Feast your eyes and taste buds at Delicious Little Tokyo

Libo Matshazi, Iris Blake, Mario Martin and Beth Kopacz at the Sake Dojo.

The popular Delicious Little Tokyo, held from June 25 to 26, attracted many people to Japantown to enjoy Japanese cuisine and food culture.

Café Dolce organized a creative donut decorating stand.

According to Kristin Fukushima and Kisa Ito of Little Tokyo Community Council, who hosted the event, they introduced new activities this year, such as “Go Little Tokyo Pop-up Shop” and “J Town Bingo”. The shop sold quirky Little Tokyo and Japanese food themed pins, stickers and t-shirts. Participants in the free bingo games won prizes by answering questions and completing interesting tasks, such as “Take a photo with a Go Little Tokyo volunteer.”

Other activities included “Kakigori” (shaved ice) in the Japanese Garden at the Japanese American Cultural and Community Center, the Hawaiian noodle dish saimin, and workshops such as “Spam Musubi”, “Kokedama (Moss Ball Bonsai)” and ” Furoshiki (Cloth Wrapping Technique), as well as a donut decorating station and a calligraphy demonstration, allowing people to enjoy Little Tokyo from different angles.

Of course, the self-guided walking tour of food-themed restaurants and shops was the most popular attraction. Last year, two courses were offered, but this year the number has been increased to three.

San Diego’s Coleen Uchida-Tamiya and Mark Tamny hold their bingo prizes at Yoboseyo.

Matcha, or green tea powder, is a very popular food ingredient these days. “Matcha Mania” includes matcha manju at Fugetsudo, matcha soft cream at Midori Matcha, matcha iced oat milk latte at Tea Master Matcha Café, and matcha crème brûlée at Azay. A souvenir, a matcha soft cream pin from the Little Tokyo Community Council, completes the matcha class, which also appealed to vegetarians and those who admire gluten-free food.

The sweet and savory treats offered by “J-Town Treat & Eats” were bottled iced tea from MILK+T, sausage donuts from Cafe Dolce, character pastries from Okayama Kobo Bakery, pork gyoza from Rakkan Ramen and yuzu salmon miso onigiri from Rice & Nori. With these foods in hand (or in their stomachs), tour participants made stops at two of Japantown’s oldest retail stores, Bunkado and Rafu Bussan, and eventually ended up at the JACCC’s Japanese Garden.

Taki Nakatani, Shohei Matsui and Takato Miyake at Far Bar.

Coleen Uchida-Tamiya and Mark Tamny came from San Diego with the sole purpose of enjoying the event. They said of J-Town Treat & Eats on Saturday, “Everything was delicious, but the onigiri was surprisingly good!”

Chicken karaage waffles come with a plate of beer at the Sake Dojo.

On Sunday, they were spinning the wheel bound for J-Town Bingo, the soft-opening of the Yoboseyo Superette store on Second Street. With in-game merchandise in their bag, the two headed out for the Little Tokyo Story Tour.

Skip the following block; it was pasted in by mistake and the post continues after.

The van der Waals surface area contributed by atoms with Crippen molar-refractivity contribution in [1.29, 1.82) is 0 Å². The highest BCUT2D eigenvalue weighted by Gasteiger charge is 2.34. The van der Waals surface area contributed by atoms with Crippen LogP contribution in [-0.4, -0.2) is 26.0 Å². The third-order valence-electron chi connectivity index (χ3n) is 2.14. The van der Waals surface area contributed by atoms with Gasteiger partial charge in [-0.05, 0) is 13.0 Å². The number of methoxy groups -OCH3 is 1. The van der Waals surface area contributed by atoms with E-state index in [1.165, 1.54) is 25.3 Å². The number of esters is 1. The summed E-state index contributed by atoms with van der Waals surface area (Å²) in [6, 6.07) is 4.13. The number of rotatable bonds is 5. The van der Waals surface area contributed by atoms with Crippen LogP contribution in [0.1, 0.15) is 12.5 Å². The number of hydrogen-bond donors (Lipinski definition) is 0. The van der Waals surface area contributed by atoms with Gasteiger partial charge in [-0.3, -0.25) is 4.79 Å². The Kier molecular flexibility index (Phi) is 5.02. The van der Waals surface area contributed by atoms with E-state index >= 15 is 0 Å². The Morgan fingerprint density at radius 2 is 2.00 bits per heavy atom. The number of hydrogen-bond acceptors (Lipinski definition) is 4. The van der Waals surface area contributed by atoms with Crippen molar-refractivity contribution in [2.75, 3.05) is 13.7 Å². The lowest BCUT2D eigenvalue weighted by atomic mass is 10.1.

Little Tipsy Tokyo is the booziest brunch tour of this year’s event. The course visited three iconic drinking spots: Sake Dojo, Far Bar and Wolf & Crane.

“It’s a great way to enjoy a weekend with friends.” At the Sake Dojo, four friends, Mario Martin, Beth Kopacz, Iris Blake and Libo Matshazi, praised the event. They added, “I wanted to know more about Little Tokyo” and “I wanted to support the community more.” Then the food arrived to enlarge their smiles.

The Sake Dojo special event food was karaage chicken and wasabi maple syrup waffles, which is a Japanese version of a favorite American dish. “There is also an Agedashi tofu option for vegetarians,” said Cat, the restaurant manager.

A group from Huntington Beach tried onigiri.

The food was accompanied by a flight of beer from Sapporo-Orion-Suntory or a cocktail called Maple Spice Old-Fashioned.

Karim Chee and Robin Dobashi at Wolf and Crane.

Going forward, they were to enjoy two more drinks at two other places with food: mabo tofu tacos at Far Bar and mushroom toast at Wolf & Crane. These creative dishes have transcended the boundaries of typical Japanese cuisine.

Little Tokyo’s delicious self-guided food tours were very popular and sold out, as was the Food History Tour presented in partnership with the Japanese American National Museum and the Little Tokyo Historical Society. Kisa Ito said the organizer sold around 500 tickets in advance. Around 2,500 people attended, including weekend drop-in events.

In Little Tokyo, many new stores have now opened in locations that were vacant during the pandemic. The area was bustling and crowded, and Little Tokyo’s popularity is expected to continue to rise in the future.

The Japanese food culture showcased by Delicious Little Tokyo was not limited to traditional Japanese cuisine, but was more inclusive with Japanese American Hawaiian cuisine such as Spam musubi and saimin, and legacy establishments tied to Little’s history. Tokyo. The event made it clear that Japanese and Japanese American food culture is firmly rooted in the United States.

Event organizers Kristin Fukushima and Kisa Ito at a Go Little Tokyo pop-up store.
Nicole Oshima, Corinne Dyson and Vivian Chong at Far Bar.

Photos by TOMOKO NAGAI/Rafu Shimpo

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